Another night come and gone in New York, and another impressive evening auction in the books as Sotheby’s concludes its Contemporary and Post-War Evening Sale this Tuesday night with a final tally of $379,676,000, failing to top Christie’s impressive auction from one night prior despite some impressive sales records of its own. The 65-lot sale saw 8 of the works go unsold, for a final sell-through rate of 87.7%, a hard figure considering last evening’s single unsold lot out of 35.
Mark Bradford, Smear (2015), via Sotheby’s
The sale began with a Mark Bradford work, Smear, positioned up front ostensibly to draw eager bidders looking to capitalize on the artist’s recent market returns. The work, sold to benefit MOCA Los Angeles, blew out of the gate, reaching a record price of $4,394,000 in a short time.
Mark Grotjahn, Untitled (Into and Behind the Green Eyes of the Tiger Monkey Face 43.18) (2011), via Sotheby’s
Another record fell in the next lot, as Mark Grotjahn’s Untitled (Into and Behind the Green Eyes of the Tiger Monkey Face 43.18) sold for $6,522,000, just topping his previous high price. A Cy Twombly performed well shortly after, with a $5,066,000 final tally, as did an Ed Ruscha which beat estimate for $5,402,000. By comparison, Andy Warhol’s Superman was an early surprise, beating an $8 million high for a final of $14 million , to an unidentified collector. “Superman, ” joked the auctioneer. “That’s what I’ll write here.”
Sigmar Polke, Dschungel (1967), via Sotheby’s
The first marquee lot came next, a massive Christopher Wool canvas bearing the words Riot, erased once and repeated again over the surface. Estimated at $12,000,000 to $18,000,000, the work got off to a slow start, but continued to creep upwards on sporadic bidding, reaching its high estimate and beyond, bringing Wool a new auction record of $29,930,000. Another auction record came immediately after, as Sigmar Polke doubled his previous record and then some, achieving $27,130,000 for Jungle.
Roy Lichtenstein, The Ring (Engagement) (1962), via Sotheby’s
Three lots later, the Mark Rothko from the Mellon Collection started strong, but failed to attract bidders towards the high end of its $40-$60 million estimate, eventually settling at $46,450,000. Several unexceptional lots followed, leading towards the Roy Lichtenstein cover lot, The Ring. Yet the large-scale composition featuring a shock of red and white failed to live up to expectations, starting at $33 million before petering out at $41,690,000.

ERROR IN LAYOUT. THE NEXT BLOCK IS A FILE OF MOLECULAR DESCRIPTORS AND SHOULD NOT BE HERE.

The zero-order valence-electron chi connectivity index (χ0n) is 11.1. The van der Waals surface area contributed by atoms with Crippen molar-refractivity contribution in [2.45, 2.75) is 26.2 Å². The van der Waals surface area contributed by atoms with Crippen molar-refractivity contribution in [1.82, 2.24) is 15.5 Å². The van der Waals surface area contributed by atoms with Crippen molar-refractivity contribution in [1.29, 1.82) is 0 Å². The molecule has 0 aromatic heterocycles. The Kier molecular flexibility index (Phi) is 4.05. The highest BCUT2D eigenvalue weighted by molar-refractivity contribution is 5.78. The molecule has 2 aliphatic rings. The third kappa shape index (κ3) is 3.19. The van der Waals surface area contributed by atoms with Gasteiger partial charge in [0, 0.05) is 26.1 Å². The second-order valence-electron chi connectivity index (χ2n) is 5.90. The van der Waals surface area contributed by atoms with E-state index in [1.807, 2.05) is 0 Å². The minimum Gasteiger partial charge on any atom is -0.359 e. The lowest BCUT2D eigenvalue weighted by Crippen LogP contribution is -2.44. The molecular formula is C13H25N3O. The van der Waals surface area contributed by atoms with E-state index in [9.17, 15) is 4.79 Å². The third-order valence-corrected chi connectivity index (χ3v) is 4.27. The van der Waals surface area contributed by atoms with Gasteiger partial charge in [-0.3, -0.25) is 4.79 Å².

Mark Rothko, Untitled (Yellow and Blue) (1954), via Sotheby’s
There were few surprises as the sale continued through its middle portion. A Willem de Kooning, Yellow Woman, brought a $6,410,000 final, just inside estimate, and Warhol’s Mao performed to a similar tune, just beating its low mark for a $14,474,000 final, before a Robert Ryman was the first pass of the evening, failing to reach the $5 million low mark. The Gerhard Richter Abstraktes Bild was also something of a disappointment, seeing little interest before selling for $28,250,000. Shortly after, Danh Vo set a new auction record with his Alphabet (L), selling for a modest $700,000.
Helen Frankenthaler, Saturn Revisited (1964), via Sotheby’s
Danh Vo, Alphabet (L) (2011), via Sotheby’s
The pace got even faster as the sale proceeded. A Basquiat from 1981 brought in a final tally of $11,450,000, beating its $10 million high, and a Jackson Pollock also met expectations with a $18,282,000 final. Two lots later, an Yvves Klein sponge sculpture met the low estimate, selling for $8,986,000. Another sale highlight, a Richard Diebenkorn Ocean Park work met estimates for $8,986,000, while the next lot, a Franz Kline work, trudged slowly past its $8 million high estimate to reach $9.2 million. Another de Kooning sold shortly after, below its $8 million low estimate, and another boldfaced Ed Ruscha went unsold in the next lot.
Andy Warhol, Superman (1981), via Art Observed
Gerhard Richter, Abstraktes Bild (1992), via Sotheby’s
The tail end of the sale was distinguished by a number of low-priced works, with few surprises and several passes, including a Cindy Sherman print from 1983 and a Lee Ufan work, with the exception of an unexpected new record for Helen Frankenthaler, achieving $2,830,000.
The sales continue tomorrow at Christie’s, where the auction house will look to continue its strong performance this week.
Andy Warhol, Mao (1973), via Sotheby’s
— D. Creahan
Sotheby’s Contemporary and Post-War Evening Sale [Sotheby’s]